Whether you’re new to boating or have years of experience, there’s always something to learn when it comes to boat driving.

Driving a boat is great fun. Compared to driving a car, boats allow so much more freedom. There are no lanes, no traffic jams and no road rage. However, while there are no lanes, and no seat belts, there are still rules and it takes some skill to drive a boat safely. Over the following pages, let’s look at some common mistakes and how to become a better boat driver while still having loads of fun on the water.

Follow the rules

Depending on what state (or territory) you’re in, you most likely need a boat licence to operate a boat over a certain speed. To obtain that licence you would have sat a test and perhaps done a practical component and provided a log book to prove a certain amount of hours at the helm.

It can be dangerous on the water and having a good understanding of the rules is essential. Rules are there to keep you and others safe! Speed limits, for example, are usually implemented where there are hazards in the water or in busy areas where the risk of collision is increased. One of my local waterways is narrow and has its fair share of submerged rocks. Hitting one of these rocks at speed would be very dangerous and that’s why you should trust the speed limit to keep you and your passengers safe. If you are ever in doubt, seeking the assistance of a professional trainer or boating school is a great idea.


Trim refers to the angle of the engine in the water. A fully “trimmed down” engine will sit vertically in the water, while a fully “trimmed up” engine will sit at around 45 degrees with the propeller out of the water. Many beginner, and experienced boaters alike, still simply trim the engine down  after launching and forget about it for the remainder of the day.

When you launch, it should be trimmed up to avoid damaging the propeller or engine as you’re launching. The same applies to driving to and from the boat ramp. Once the boat is reversed into the water, trim down so the propeller sits below the surface and start the engine. Some ramps are shallow and others are deep. The angle of trim should reflect this. Either drive or push off the trailer and move the boat away from the ramp towards the wharf. Check that you have sufficient water depth and trim the engine fully down. Once you’re ready to increase speed, leave the engine in the trimmed down position. Having a trimmed up engine will cause the bow to lift and cavitation may occur around the engine.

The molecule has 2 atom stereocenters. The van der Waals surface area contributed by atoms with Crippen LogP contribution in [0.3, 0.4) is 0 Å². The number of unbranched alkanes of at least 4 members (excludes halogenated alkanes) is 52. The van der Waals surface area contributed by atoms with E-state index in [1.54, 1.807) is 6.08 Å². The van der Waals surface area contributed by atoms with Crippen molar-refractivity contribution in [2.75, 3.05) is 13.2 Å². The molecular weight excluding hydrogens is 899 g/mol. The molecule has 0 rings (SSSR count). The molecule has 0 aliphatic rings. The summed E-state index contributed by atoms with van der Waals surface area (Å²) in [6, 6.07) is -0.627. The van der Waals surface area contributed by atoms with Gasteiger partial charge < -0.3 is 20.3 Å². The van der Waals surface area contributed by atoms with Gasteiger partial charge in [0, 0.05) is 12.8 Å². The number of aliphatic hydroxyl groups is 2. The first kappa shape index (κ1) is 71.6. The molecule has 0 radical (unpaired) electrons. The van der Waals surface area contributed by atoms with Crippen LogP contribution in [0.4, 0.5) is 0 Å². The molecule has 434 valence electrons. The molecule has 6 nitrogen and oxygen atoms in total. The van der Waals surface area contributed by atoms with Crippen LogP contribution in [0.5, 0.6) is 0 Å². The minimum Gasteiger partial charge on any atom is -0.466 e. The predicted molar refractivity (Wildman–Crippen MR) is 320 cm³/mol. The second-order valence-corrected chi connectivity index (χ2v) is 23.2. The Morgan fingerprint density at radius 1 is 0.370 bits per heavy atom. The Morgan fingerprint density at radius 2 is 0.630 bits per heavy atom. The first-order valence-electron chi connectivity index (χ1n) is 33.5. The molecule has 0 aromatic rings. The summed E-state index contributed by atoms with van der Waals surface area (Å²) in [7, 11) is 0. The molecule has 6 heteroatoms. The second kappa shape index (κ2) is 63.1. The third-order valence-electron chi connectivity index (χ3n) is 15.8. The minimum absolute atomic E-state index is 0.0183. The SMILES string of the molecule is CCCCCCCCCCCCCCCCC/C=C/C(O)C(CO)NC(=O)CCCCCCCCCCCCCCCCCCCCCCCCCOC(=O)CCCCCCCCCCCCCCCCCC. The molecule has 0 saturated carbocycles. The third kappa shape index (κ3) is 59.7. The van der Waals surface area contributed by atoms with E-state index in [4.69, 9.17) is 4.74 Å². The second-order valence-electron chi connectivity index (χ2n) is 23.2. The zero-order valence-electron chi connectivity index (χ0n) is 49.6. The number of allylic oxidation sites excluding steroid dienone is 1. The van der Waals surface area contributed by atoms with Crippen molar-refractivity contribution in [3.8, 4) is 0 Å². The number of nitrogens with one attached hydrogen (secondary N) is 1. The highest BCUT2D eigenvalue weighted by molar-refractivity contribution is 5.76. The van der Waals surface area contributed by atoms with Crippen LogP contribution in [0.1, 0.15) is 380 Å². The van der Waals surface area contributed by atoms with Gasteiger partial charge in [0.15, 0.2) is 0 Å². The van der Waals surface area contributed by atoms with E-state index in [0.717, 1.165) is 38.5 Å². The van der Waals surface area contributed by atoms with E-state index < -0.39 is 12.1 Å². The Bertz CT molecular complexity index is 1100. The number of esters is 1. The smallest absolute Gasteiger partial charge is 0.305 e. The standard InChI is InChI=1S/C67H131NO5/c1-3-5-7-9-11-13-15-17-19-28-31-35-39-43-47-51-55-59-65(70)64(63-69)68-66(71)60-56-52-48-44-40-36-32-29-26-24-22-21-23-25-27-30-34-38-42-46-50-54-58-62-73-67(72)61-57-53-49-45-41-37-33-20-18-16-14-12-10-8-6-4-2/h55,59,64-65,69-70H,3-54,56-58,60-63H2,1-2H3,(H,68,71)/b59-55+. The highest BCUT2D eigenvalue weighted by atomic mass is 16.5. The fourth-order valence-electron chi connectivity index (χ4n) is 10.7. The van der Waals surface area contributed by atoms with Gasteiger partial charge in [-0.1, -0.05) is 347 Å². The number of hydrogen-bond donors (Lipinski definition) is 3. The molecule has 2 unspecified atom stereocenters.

Once you’re on the “plane”, you can start trimming your engine up. Your bow will increase slightly and so will your speed. Most boats have a trim gauge. Carefully watch it and increase the trim somewhere between half and three quarters. Each boat is different and it takes some trial and error. You should have it high enough so your boat rides with an elevated bow, but not too high so you lose control and experience cavitation when air enters around the propeller.

Wind and current

Now that you understand trim, let’s look at another aspect of boat driving, understanding wind and current. This is particularly usefulat the ramp while driving at slow speeds. It’s often the area where most people land themselves in trouble.

All saltwater areas have tidal influence, some more than others. In the freshwater, while you don’t have tides, you do have wind and that has a similar effect.

Greg Reid is a former professional fishing guide and marine consultant with a lifetime of professional boat driving experience.

Reid says tide and current are two of the most overlooked factors in basic boat driving. “Understanding the relationship between wind and tide is particularly useful at the ramp,” says Reid. “Always approach coming into the tide. Use it to your advantage. You will have better steerage and it slows you down nicely,” he says.

Reid also advises new boaties to “point and shoot”, meaning to steer your boat in the intended direction before accelerating. This also applies at the wharf or when driving your boat onto the trailer.

Another tip for launching and retrieving or manoeuvring around wharves is to keep the speed low. It may seem obvious, but if you do hit the wharf accidentally, you won’t damage your boat and no one will be hurt. It also pays to watch your fingers around wharves. Wind and wash can smash the boat against the wharf and cause serious injury.

Maritimo’s pre-delivery manager and head skipper, Isaac Marshall, agrees that paying attention to wind and current is an important skill. It’s a skill that covers all boat sizes, styles and locations.

“Orientation of the boat in any weather is fundamental,” says Marshall. “It starts when you launch your boat at the ramp, and for bigger boats, when leaving the dock. On the water, when you anchor, are you taking into account the direction of tide and wind?

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